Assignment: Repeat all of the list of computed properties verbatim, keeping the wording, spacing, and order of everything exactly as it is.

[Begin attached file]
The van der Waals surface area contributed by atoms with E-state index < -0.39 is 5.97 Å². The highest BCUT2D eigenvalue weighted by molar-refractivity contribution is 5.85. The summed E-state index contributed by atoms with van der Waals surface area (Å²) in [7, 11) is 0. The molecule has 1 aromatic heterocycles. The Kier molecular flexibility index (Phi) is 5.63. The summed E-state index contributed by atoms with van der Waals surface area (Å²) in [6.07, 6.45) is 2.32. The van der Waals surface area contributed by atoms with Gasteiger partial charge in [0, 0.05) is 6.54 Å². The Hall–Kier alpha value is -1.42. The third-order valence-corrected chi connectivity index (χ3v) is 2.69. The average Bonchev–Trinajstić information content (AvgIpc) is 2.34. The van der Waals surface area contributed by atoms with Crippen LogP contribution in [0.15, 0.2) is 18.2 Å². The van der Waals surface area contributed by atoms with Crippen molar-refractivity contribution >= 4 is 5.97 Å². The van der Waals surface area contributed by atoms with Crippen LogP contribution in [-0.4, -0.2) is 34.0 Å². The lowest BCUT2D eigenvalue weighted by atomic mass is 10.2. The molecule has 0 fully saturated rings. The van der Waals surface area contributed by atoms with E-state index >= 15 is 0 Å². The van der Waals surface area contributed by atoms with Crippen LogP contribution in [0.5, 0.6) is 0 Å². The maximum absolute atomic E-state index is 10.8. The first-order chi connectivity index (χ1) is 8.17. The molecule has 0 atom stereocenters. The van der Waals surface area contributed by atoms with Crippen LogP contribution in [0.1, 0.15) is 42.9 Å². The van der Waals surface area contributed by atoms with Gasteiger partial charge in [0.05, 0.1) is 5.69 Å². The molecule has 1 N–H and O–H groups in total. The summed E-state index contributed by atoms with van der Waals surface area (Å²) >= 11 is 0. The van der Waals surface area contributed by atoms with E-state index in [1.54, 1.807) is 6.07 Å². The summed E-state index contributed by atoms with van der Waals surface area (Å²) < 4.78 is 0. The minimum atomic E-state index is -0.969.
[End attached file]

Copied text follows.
The van der Waals surface area contributed by atoms with E-state index < -0.39 is 5.97 Å². The highest BCUT2D eigenvalue weighted by molar-refractivity contribution is 5.85. The summed E-state index contributed by atoms with van der Waals surface area (Å²) in [7, 11) is 0. The molecule has 1 aromatic heterocycles. The Kier molecular flexibility index (Phi) is 5.63. The summed E-state index contributed by atoms with van der Waals surface area (Å²) in [6.07, 6.45) is 2.32. The van der Waals surface area contributed by atoms with Gasteiger partial charge in [0, 0.05) is 6.54 Å². The Hall–Kier alpha value is -1.42. The third-order valence-corrected chi connectivity index (χ3v) is 2.69. The average Bonchev–Trinajstić information content (AvgIpc) is 2.34. The van der Waals surface area contributed by atoms with Crippen LogP contribution in [0.15, 0.2) is 18.2 Å². The van der Waals surface area contributed by atoms with Crippen molar-refractivity contribution >= 4 is 5.97 Å². The van der Waals surface area contributed by atoms with Crippen LogP contribution in [-0.4, -0.2) is 34.0 Å². The lowest BCUT2D eigenvalue weighted by atomic mass is 10.2. The molecule has 0 fully saturated rings. The van der Waals surface area contributed by atoms with E-state index >= 15 is 0 Å². The van der Waals surface area contributed by atoms with Crippen LogP contribution in [0.5, 0.6) is 0 Å². The maximum absolute atomic E-state index is 10.8. The first-order chi connectivity index (χ1) is 8.17. The molecule has 0 atom stereocenters. The van der Waals surface area contributed by atoms with Crippen LogP contribution in [0.1, 0.15) is 42.9 Å². The van der Waals surface area contributed by atoms with Gasteiger partial charge in [0.05, 0.1) is 5.69 Å². The molecule has 1 N–H and O–H groups in total. The summed E-state index contributed by atoms with van der Waals surface area (Å²) >= 11 is 0. The van der Waals surface area contributed by atoms with E-state index in [1.54, 1.807) is 6.07 Å². The summed E-state index contributed by atoms with van der Waals surface area (Å²) < 4.78 is 0. The minimum atomic E-state index is -0.969.